Rabbi Friedman’s answers are deep and I know so little. But we are seeking common ground together. I tell him about my interfaith activities, my car accident and how it all came together with horseback riding. He smiled and said I was on the right path. WHAT?? He didn’t say to find a Jewish teacher, he didn’t admonish me to find my one god, my Jewish roots and you know what I mean.

Then I tell him about my trip to Nicaragua last summer and how I helped bring a Torah to forty Jews in this small country. You see, they have not had a Torah in 27 years. Previously, they had borrowed the Torah from Costa Rica two days a year during Pesach and their Shul has long been destroyed during the Sandinista era. And I tell him that the US president called the Jewish community of Nicaragua to congratulate them on their new Torah and how the community is attracting Jewish scholars. The Rabbi listens. I tell him about my job opportunity in Africa and how the government accepted my proposal to aid one million women in the DRC. And I tell him about my family where Rob and I brought Judaism to the children, my step children. How we offered a lubavitch education to my youngest and had him Bar Mitzvahed and how my eldest step daughter went to Birthright. The Rabbi listens. Then he says, you are on the right path. There is a small inner voice I hear, maybe, you are doing the work of Chabad. No, I cry. I am just living a=2 0life. Trying hard everyday not to just exist, as the Rabbi suggests. And then we talk.

He tells me stories I ask him about his passions, his desires at this stage of his life. He tells me he wants to “fix the world”. We share a moment. His fixing and my fixing. Worlds apart. But are they? A mitzvah is a Mitzvah. If we help one more person to have an easier day, a lighter experience, a more purposeful life, a healthier body, a soaring spirit, are we not all looking to accomplish the same thing? After a few more exchanges, we=2 0part for lunch. What the heck just happened. I am informed, that I just met with one of the most famous rabbis in the world. I don’t think I really understood half of what the rabbi said to me. But were we not, just two Jews, meeting soul to soul? I walk away from our conversation a little straighter, slightly more aware that I could explore, yes, I could study Judaism and maybe add one Jewish ritual for now into my life . Might I be able to fix the world with a renewed sense of purpose? Will I have access to more wisdom, Jewish wisdom that is, when I sit with my patients? Within these wonderings, I feel quieter.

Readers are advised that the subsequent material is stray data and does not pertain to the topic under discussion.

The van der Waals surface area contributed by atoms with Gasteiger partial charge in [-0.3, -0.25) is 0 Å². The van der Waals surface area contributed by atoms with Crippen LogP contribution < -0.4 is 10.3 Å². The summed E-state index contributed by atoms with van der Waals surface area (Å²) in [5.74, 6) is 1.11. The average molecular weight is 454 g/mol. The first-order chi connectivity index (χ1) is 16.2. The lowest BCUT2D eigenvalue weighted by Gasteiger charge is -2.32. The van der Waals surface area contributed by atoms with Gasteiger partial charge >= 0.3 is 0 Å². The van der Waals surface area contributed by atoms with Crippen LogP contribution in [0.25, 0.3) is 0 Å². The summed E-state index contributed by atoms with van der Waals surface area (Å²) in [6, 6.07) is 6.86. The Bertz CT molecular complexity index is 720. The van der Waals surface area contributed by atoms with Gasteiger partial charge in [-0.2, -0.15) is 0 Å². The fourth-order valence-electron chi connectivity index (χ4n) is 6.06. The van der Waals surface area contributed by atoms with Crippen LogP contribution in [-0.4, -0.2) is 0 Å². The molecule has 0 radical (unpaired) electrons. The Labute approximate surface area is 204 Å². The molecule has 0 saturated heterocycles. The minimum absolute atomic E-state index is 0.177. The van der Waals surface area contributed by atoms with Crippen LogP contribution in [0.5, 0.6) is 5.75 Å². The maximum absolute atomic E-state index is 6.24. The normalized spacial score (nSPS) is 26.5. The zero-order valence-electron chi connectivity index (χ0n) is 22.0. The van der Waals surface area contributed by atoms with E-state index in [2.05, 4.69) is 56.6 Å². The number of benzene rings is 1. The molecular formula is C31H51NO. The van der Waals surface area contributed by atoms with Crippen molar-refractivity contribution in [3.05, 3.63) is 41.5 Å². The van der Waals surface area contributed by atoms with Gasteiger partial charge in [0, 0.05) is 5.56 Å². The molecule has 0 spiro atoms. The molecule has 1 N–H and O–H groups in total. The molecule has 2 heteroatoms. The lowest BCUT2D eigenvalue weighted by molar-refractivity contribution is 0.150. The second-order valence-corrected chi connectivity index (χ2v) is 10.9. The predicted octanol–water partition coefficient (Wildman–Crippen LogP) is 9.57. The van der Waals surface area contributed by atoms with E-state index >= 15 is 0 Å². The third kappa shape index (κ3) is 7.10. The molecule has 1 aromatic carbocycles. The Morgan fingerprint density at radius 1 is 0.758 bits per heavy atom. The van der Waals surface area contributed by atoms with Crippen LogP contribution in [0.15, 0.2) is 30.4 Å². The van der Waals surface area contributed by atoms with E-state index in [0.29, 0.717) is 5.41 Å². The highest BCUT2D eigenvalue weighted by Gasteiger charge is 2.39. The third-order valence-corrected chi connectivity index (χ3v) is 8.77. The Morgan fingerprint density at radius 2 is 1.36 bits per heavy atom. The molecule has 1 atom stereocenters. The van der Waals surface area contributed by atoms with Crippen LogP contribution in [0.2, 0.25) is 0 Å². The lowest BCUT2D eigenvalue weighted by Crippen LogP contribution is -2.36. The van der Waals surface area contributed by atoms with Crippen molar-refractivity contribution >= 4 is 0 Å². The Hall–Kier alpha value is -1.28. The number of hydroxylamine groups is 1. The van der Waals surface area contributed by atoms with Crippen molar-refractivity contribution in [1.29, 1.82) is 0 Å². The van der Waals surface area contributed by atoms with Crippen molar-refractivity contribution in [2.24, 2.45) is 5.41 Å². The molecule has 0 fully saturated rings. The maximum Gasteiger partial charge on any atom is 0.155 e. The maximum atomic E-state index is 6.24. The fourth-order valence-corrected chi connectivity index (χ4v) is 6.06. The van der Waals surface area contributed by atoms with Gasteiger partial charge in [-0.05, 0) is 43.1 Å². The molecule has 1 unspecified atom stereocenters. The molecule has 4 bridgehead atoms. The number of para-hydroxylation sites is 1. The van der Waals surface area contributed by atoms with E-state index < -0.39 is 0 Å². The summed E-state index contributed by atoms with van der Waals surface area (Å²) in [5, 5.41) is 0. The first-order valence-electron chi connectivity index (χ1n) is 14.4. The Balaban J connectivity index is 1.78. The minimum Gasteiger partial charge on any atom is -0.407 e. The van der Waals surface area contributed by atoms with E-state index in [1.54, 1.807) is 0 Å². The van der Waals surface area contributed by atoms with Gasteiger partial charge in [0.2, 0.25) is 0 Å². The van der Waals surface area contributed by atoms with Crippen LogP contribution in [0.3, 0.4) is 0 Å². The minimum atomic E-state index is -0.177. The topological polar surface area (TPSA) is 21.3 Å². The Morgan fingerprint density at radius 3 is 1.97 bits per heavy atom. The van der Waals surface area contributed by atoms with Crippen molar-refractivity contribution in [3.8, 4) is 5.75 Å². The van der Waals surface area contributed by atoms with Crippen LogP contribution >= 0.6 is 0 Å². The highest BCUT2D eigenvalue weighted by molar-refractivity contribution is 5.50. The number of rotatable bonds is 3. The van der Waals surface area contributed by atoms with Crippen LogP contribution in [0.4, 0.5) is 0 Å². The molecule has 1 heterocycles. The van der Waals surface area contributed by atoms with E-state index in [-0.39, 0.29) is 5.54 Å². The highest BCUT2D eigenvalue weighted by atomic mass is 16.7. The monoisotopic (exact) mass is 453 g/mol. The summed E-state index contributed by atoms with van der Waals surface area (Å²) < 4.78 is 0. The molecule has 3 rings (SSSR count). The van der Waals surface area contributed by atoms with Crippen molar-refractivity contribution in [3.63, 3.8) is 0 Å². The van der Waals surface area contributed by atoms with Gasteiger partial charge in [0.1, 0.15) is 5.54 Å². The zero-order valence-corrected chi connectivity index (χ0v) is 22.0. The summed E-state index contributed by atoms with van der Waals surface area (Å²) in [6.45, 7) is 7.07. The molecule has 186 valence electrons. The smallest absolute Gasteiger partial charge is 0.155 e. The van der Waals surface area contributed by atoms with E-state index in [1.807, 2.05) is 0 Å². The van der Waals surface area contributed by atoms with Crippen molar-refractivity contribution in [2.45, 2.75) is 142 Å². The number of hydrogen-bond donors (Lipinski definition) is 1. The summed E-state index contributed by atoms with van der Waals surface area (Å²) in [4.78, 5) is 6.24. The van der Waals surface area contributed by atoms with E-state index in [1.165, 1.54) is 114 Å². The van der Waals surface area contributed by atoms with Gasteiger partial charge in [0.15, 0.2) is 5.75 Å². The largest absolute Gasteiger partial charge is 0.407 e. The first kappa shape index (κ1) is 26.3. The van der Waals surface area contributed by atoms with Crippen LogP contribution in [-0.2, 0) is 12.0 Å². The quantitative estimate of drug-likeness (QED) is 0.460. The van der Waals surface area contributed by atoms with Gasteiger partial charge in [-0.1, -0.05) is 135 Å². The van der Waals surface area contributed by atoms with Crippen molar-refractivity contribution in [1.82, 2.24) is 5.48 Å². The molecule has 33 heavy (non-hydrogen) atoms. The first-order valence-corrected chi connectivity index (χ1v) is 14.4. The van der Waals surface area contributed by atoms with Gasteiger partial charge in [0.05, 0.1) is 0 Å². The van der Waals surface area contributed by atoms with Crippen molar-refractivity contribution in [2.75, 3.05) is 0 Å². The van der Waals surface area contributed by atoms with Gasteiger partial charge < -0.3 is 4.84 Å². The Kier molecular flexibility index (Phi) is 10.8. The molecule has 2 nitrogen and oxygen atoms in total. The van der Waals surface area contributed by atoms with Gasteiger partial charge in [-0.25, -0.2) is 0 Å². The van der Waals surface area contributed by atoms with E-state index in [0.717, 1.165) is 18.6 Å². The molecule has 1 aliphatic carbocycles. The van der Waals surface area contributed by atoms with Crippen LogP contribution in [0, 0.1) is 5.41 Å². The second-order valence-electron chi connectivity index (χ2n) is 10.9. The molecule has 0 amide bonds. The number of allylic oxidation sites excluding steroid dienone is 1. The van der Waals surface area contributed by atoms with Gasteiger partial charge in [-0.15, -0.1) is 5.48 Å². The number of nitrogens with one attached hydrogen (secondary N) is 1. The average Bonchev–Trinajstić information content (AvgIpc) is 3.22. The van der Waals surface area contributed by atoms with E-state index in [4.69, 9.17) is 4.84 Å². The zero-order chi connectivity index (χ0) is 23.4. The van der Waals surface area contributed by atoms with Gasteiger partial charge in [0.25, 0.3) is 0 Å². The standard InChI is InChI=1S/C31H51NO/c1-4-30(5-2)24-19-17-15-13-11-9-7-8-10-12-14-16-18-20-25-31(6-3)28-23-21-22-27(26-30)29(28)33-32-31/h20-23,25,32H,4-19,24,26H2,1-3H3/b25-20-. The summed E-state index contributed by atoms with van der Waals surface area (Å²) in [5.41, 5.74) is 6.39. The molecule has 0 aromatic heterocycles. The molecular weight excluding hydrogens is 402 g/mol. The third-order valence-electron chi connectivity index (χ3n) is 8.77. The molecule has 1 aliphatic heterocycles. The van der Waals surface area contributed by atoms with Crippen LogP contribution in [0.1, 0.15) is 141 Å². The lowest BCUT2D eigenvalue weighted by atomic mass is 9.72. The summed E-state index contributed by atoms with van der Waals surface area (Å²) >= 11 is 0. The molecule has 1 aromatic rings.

The stories and teachings continue. We spend time with the rabbis and the re bbetzin. We hear modern living ideas influenced by Jewish teachings. I see a light of knowing and contentment in their eyes. Rebbetzin Rivka is so quiet and humble. Yet, she is alive in her spirituality and in her studied and practical Torah knowledge. Her love for people and for Judaism is so palpable. She is honest in her struggles and in her joys. Yes, a light shines through her. A soul that is alit with life. I don’t recall meeting a fellow seeker that had this concert of life playing so beautifully all within a moment of time.

Somewhere within us all, we Jews know who we really are. Rabbi Friedman, says that us Jews are remarkable. We all know. We are all striving, searching20for something that will give us more tranquility, more purpose of why we are here and what we are supposed to be really doing. So I say to myself, maybe one mitzvah more wouldn't hurt. Maybe, if I allow myself to experience the yearnings, no arguments, no anger, no shame will be fed, for the hunger of my soul will be more transparent. And I can find clearer way to answer to its call. And so Evie and I will return to Chabad land, mountain air next year.

Thank you for reading. Thank you to Rabbi Hesh Epstein and his most capable team for offering us this week of learning and community.